WE INSTRUCT, YOU DECIDE. Arizona is considering a bill to keep politics out of public schools.
From the AP:
A proposed state law would prohibit any instructor in a public school or college from advocating or opposing a political candidate or one side of a social, political or cultural issue that is part of a partisan debate.For the record, no college professor or high school teacher ever tried to indoctrinate me or pass out campaign buttons. We had classroom debates, but the teachers stayed out. But apparently, lawmakers fear teachers will flunk students who disagree with their political beliefs. I ask, how many times has this reallyhappened?
A group of Arizona lawmakers concluded Thursday [Feb. 15] that classrooms should not be forums for schoolteachers and college professors to espouse political opinions.
I also detect some lingering resentment towards the Tucson Unified School District, which was called on the carpet last year after immigrant-rights activist Dolores Huerta spoke to students. She said, among other things, "Republicans hate Latinos."
It's the unwritten commandment wafting through the state capitol: Thou shalt not insult a Republican in Arizona. But thou shalt also remember the First Amendment.
TAKING THE "V" OUT OF "TV". Irrationally cracking down on sex and dirty words isn't enough for the FCC. Now it's going after violence on the tube. And cable may not be exempt.
"The pressure to do something on this is building right now," Commissioner Michael Copps told the AP. "People really feel strongly about this issue all across this land. This is not a red state or a blue state issue."It is a constitutional issue, however -- and a logistical one.
Another challenge would be coming up with a workable definition of violence. Profanity and sex are arguably simple: provide broadcasters a list of words that cannot be uttered and body parts that cannot be shown, and you're all set. Violence is another matter. Would reports in prime-time news magazines like 60 Minutes and 20/20 be exempt? What about a full-court brawl during a basketball game like the one the New York Knicks and Denver Nuggets engaged in late last year? It's a minefield, to say the least.And blowing up broadcasters with fines won't solve the problem.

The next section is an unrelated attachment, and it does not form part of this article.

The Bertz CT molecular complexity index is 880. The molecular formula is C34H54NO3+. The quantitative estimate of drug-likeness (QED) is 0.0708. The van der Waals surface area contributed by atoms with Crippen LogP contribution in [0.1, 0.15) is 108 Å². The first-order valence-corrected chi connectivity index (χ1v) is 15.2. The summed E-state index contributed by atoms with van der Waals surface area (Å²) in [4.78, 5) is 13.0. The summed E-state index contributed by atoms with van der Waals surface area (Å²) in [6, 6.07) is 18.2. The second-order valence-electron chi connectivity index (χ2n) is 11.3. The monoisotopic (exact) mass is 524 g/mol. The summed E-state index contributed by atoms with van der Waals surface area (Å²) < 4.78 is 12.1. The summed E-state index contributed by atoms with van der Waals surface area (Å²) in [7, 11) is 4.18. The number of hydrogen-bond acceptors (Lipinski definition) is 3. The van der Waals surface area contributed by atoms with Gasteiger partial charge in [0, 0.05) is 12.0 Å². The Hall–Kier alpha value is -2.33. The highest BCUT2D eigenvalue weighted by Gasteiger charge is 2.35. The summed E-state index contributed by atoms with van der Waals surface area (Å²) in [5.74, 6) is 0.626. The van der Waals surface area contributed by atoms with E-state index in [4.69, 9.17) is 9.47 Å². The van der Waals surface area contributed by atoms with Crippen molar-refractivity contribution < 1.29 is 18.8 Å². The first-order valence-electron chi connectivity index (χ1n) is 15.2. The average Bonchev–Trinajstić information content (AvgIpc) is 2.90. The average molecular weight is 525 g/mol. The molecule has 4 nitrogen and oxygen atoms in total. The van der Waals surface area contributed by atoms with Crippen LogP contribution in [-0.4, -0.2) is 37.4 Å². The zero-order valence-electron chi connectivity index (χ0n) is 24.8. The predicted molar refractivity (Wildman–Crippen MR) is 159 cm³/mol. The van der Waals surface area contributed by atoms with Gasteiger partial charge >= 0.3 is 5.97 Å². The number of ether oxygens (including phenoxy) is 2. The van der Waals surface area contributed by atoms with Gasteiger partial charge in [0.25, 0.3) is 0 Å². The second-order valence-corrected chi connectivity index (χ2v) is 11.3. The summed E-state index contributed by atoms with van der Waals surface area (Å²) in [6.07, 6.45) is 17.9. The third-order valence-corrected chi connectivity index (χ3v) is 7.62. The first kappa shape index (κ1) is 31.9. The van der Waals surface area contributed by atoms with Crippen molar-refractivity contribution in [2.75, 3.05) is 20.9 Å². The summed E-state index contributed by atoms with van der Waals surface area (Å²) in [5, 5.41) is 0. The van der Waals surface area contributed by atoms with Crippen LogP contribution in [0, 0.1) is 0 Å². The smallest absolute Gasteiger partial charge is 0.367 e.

BATTLE OF THE BOOKERS. First, 15-year-old old Jennifer Mee was besieged by hiccups. Now she's besiged by the media. The Florida teenager got caught in the crossfire of the morning show wars when ABC's "Good Morning America" tried to wrangle her story after she appeared on NBC's "Today" show. A GMA booker called Mee's home 57 times last Sunday and slipped a note under her hotel door. Other talk shows are lining up.
From the St. Petersburg Times:
"We went to the media for one reason only, but now I just feel like she is being used," Jennifer's stepfather, Chris Robidoux said about reaching out for help.And she still has the hiccups.
"She's not for sale. She's a human being."
YOU AGAIN? 911 operators in Sheboygan County, Wisconsin have seen their own deluge of phone calls -- more than 100 prank calls from an 8-year-old girl on a cell phone. She will not be charged with a crime.
"At this point, the matter was corrected," [a Sheriff's department spokesman] said. "We'll leave it for the parents to deal with."Or not.
EXCUSES, EXCUSES. Since "the dog ate it" doesn't work anymore, Job Profiles provides some ones that might.
* Too worried about genocide in obscure African nations to focus on homeworkYou just may get points for originality, if nothing else.
* Didn’t you see the flash of the nuclear explosion? I was duct taping my windows shut.
* The nice man with the sign says the end is HERE. No one does homework on the eve of the apocalypse.
* The two lights were lit above the clock tower in the center of campus, which if I’m not mistaken means the British are coming by sea, and there is another reason not to do homework.